Volume 4, Issue 12
Figure 1. Northern pike from Lake Champlain, VT showing external tumors caused by Esocid Lymphosarcoma. Image from T. Jones, Vermont Fish and Wildlife Department.
Lymphosarcoma of pike has been recognized for over 80 years. It affects pike and muskellunge in Europe and North America. External signs of tumors include protruding growths on the flank, fins, and head that are several centimeters in diameter and have irregular surfaces. Tumors can also occur on internal organs including muscle, kidney, liver, and heart. External tumors can be present during any season, however, they are most commonly seen in the fall and winter months. Tumors vary in color from grayish-white to pink or red depending on the amount of vasculature associated with the mass. Young tumors are usually more white and as they mature and grow, they must attract blood vessels to supply their nutritional demands.
There is not much information available regarding the effect the tumors have on pike behavior. It kills pike that have severe infections; however, many of the pike observed with Esocid Lymphosarcoma are caught by anglers. A 2002 northern pike fish kill on Lake Champlain, VT was caused by Esocid Lymphosarcoma. Research on the virus has been unable to determine the morbidity and mortality characteristics of this virus. No research to date has been able to culture the virus invitro. Histologically, tumor cells resemble lymphocytes but are usually twice as large.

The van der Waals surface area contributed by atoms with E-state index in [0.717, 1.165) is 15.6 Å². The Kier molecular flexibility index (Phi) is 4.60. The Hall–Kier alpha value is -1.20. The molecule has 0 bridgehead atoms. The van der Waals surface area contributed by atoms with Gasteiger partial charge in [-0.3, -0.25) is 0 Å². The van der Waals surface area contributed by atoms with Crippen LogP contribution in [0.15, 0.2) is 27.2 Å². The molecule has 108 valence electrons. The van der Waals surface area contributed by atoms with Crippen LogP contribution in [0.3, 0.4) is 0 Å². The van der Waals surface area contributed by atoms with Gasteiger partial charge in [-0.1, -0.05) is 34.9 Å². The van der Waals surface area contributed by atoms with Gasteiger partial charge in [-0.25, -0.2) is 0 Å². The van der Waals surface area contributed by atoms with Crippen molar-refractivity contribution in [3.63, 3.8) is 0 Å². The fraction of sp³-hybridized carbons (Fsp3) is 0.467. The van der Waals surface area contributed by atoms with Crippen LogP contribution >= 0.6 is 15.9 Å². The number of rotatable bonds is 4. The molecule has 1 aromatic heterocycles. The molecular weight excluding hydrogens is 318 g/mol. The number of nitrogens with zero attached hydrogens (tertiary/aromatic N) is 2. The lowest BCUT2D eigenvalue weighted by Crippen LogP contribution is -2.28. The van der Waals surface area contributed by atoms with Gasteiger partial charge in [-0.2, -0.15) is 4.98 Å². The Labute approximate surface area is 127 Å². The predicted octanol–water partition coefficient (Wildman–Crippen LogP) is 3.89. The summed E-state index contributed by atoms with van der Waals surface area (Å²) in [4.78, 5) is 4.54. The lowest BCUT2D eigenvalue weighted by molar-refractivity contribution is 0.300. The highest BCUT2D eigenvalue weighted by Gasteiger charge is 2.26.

Figure 2. Histological section from tumor of Northern Pike . Lymphocytes (black) multiplying and invading fish’s dermis (red whorls).
It is not known if the disease can affect other species of esocids like Maine’s popular chain pickerel (Esox niger). There is no treatment for the disease in pike or muskie. Preventing the spread of Esocid Lymphosarcoma means preventing the spread of infected northern pike and muskellunge.
Special points of interest:
Fish with Esocid Lymphosarcoma cannot transmit the disease to people.
Esocid Lymphosarcoma is caused by a virus.
Esocid Lymphosarcoma has not been found in Maine.
For more information read: K. Wolf. Fish Viruses and Viral Diseases 1988, 389-398.
Images were made possible by a grant from the Maine Outdoor Heritage Fund.